Let's talk about Colour in your Garden
Let's Talk about Colour in your Garden
Everyone wants an attractive garden, and often we want it colourful. But what does that mean, and what are your preferences? If you have pastel flowers blooming next to something that is screaming hot tropical, they probably won't look good together. Some people love the combination of pink and orange, but I can't abide that. Everyone has their own preference, and in fact I maintain that everyone sees colours differently.
Is your garden simply messy like this one?
There isn't any right or wrong, but many people struggle to deal with colours in their garden. Most people need a framework to help organize their thoughts about what to plant.
If find it helpful to define a colour scheme, and then choose plants to work within that constraint. The simplest is to pick 2 colours, and refuse the plant anything the doesn't fit into that category. You can't really go wrong with pink and purple, or pink and yellow, or white and orange...see how that helps?
If you just have to have a plant that doesn't fit your criteria (no, there are NO blue roses), then you can either site those away from your main garden, or split your garden into two different colour schemes for different parts of the season. I do this in my own garden where I have a cherry red fern-leaf peony that came from my father's garden. I don't want a pink garden, but I also want to keep that sentimental plant. So, in the spring I have cherry red and purple tulips, and blue camassia to complement the peony. Later, everything turns yellow and purple for the rest of the season.
I once worked in a garden that was a rainbow. Each section of the garden was a different colour, but the plants in that colour zone progressed through through the summer; yellow daffodils gave way to yellow daylilies, then to black eyes susans, and so on. It was a bit complicated, but the framework gave the gardener the opportunity to site almost any plant in their garden. My point here is to choose a scheme, and then use that to choose your plants so that they all work together in your garden. Here are some notes on various colour schemes that I like in a garden:
A garden based on white is very popular, and fantastic if you often get to enjoy your garden in the evening. To research this, google moonlight gardens. You'll be in league with Mrs Thomas Edison, and Vita Sackville-West at Sissinghurst, and even the Persian gardens at the Taj Mahal. I suppose that limiting your choices to white may seem very constraining, but actually there are lots and lots of white flowers, and you'll never have to worry colours clashing. I recommend that you also include some very fragrant plants in your evening garden. At dusk flowering tobacco and white oriental lilies (Casablanca) simply sing with aroma. It's up to you how strict you want to be about the whiteness of your garden, but remember that many white flowers fade to a pale colour.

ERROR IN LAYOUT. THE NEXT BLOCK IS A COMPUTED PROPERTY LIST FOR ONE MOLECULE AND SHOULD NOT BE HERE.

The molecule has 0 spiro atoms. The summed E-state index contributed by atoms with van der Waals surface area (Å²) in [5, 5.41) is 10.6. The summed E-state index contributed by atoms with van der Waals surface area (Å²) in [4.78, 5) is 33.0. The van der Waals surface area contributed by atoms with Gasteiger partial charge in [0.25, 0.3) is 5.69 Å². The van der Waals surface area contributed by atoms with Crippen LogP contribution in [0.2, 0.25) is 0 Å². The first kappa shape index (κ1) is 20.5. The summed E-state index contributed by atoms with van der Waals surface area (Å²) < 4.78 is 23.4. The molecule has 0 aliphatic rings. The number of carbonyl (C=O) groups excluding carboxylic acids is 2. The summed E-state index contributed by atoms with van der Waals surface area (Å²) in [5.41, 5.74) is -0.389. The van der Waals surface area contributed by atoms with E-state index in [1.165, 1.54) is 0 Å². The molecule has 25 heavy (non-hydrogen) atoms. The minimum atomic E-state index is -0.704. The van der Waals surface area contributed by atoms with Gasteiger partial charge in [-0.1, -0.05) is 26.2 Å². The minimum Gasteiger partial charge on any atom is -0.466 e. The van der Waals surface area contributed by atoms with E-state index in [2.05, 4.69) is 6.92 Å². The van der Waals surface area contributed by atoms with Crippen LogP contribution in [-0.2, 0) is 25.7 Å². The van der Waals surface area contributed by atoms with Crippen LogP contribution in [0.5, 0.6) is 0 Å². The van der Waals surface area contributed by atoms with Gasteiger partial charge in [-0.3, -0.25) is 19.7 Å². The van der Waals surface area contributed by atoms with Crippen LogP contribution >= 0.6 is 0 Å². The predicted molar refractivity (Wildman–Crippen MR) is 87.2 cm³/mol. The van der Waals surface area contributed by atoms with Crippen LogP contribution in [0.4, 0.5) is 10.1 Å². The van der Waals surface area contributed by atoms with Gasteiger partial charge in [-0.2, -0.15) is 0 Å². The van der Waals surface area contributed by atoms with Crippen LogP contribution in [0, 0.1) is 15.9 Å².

I love a pastel garden, and it is usually easy to pick a variety of plants for each part of the season. The pale pinks and purples of allium, roses, balloon flower, fall anemone, and perennial geraniums are easy to mix. There are some lovely peach and pale yellow flowers as well - look to the daylilies, yarrow, columbine and astilbe. All of these go well with a repeated white flower such as a shasta daisy or garden phlox.
Hot Blazing Colours such as Scarlet, Burgundy, and Orange
It's hard to resist these strong colours that often find their way into my wardrobe. Look for large flowers, or flowers that will make a mass of blooms. I find that individual strong coloured flowers somehow get lost. But, I love a block of shocking pink asiatic lily, orange butterfly milkweed, red hot pokers, dark red roses, scarlet bee balm. Don't be afraid to mix in long flowering annuals in a hot coloured garden. It will help to intensify those colours.
Don't forget that green is a colour too! Exclusively green is an extremely restful colour scheme that focuses on texture. Mix up hostas, with shade grasses (Japanese Forest Grass) , and leafy evergreens such as rhododendron. To brighten up a shady spot, add in some silvery leaves such as siberian bugloss or ghost fern. In fact, since most perennials only bloom for a portion of the season, we are forced to consider the foliage in the rest of the season and how it looks in our garden. A swath of Soloman's seal or peonies make an excellent backdrop for later blooming plants. Did you know that there are even green flowers? Bells of Ireland, Hellebore, Limelight Hydrangea, Cushion Spurge, Jack in the Pulpit, and Coneflowers come in green. Often green flowers attract pollinators with scent, adding another layer of interest to your garden.
I hope this helps you to think about your garden. Are there areas that you'd like to improve? Fall is a great time for planting, and we still have lots of availability. We'll be delivering plants up until mid-October.
- Chaz Morenz